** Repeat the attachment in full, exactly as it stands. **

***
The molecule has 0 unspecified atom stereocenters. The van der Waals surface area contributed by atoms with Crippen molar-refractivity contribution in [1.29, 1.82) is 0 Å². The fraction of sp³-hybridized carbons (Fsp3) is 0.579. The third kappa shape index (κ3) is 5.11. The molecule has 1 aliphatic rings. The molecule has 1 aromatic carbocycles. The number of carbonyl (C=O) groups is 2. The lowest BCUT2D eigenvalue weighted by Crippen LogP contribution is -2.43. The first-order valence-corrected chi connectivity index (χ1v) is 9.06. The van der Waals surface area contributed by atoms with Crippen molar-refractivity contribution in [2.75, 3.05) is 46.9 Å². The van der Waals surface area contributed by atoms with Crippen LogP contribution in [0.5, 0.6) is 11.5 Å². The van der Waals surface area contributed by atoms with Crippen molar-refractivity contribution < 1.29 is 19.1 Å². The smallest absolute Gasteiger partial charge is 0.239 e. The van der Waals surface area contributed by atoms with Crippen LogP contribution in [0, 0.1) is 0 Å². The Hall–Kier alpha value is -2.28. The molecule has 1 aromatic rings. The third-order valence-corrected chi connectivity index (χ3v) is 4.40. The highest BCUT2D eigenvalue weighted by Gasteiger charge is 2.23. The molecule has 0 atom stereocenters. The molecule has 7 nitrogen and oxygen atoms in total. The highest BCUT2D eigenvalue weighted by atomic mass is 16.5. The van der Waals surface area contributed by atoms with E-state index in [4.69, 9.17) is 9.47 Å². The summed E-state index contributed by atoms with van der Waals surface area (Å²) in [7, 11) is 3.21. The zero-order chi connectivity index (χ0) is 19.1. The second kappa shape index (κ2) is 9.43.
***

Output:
The molecule has 0 unspecified atom stereocenters. The van der Waals surface area contributed by atoms with Crippen molar-refractivity contribution in [1.29, 1.82) is 0 Å². The fraction of sp³-hybridized carbons (Fsp3) is 0.579. The third kappa shape index (κ3) is 5.11. The molecule has 1 aliphatic rings. The molecule has 1 aromatic carbocycles. The number of carbonyl (C=O) groups is 2. The lowest BCUT2D eigenvalue weighted by Crippen LogP contribution is -2.43. The first-order valence-corrected chi connectivity index (χ1v) is 9.06. The van der Waals surface area contributed by atoms with Crippen molar-refractivity contribution in [2.75, 3.05) is 46.9 Å². The van der Waals surface area contributed by atoms with Crippen LogP contribution in [0.5, 0.6) is 11.5 Å². The van der Waals surface area contributed by atoms with Crippen molar-refractivity contribution < 1.29 is 19.1 Å². The smallest absolute Gasteiger partial charge is 0.239 e. The van der Waals surface area contributed by atoms with Crippen LogP contribution in [0, 0.1) is 0 Å². The Hall–Kier alpha value is -2.28. The molecule has 1 aromatic rings. The third-order valence-corrected chi connectivity index (χ3v) is 4.40. The highest BCUT2D eigenvalue weighted by Gasteiger charge is 2.23. The molecule has 0 atom stereocenters. The molecule has 7 nitrogen and oxygen atoms in total. The highest BCUT2D eigenvalue weighted by atomic mass is 16.5. The van der Waals surface area contributed by atoms with E-state index in [4.69, 9.17) is 9.47 Å². The summed E-state index contributed by atoms with van der Waals surface area (Å²) in [7, 11) is 3.21. The zero-order chi connectivity index (χ0) is 19.1. The second kappa shape index (κ2) is 9.43.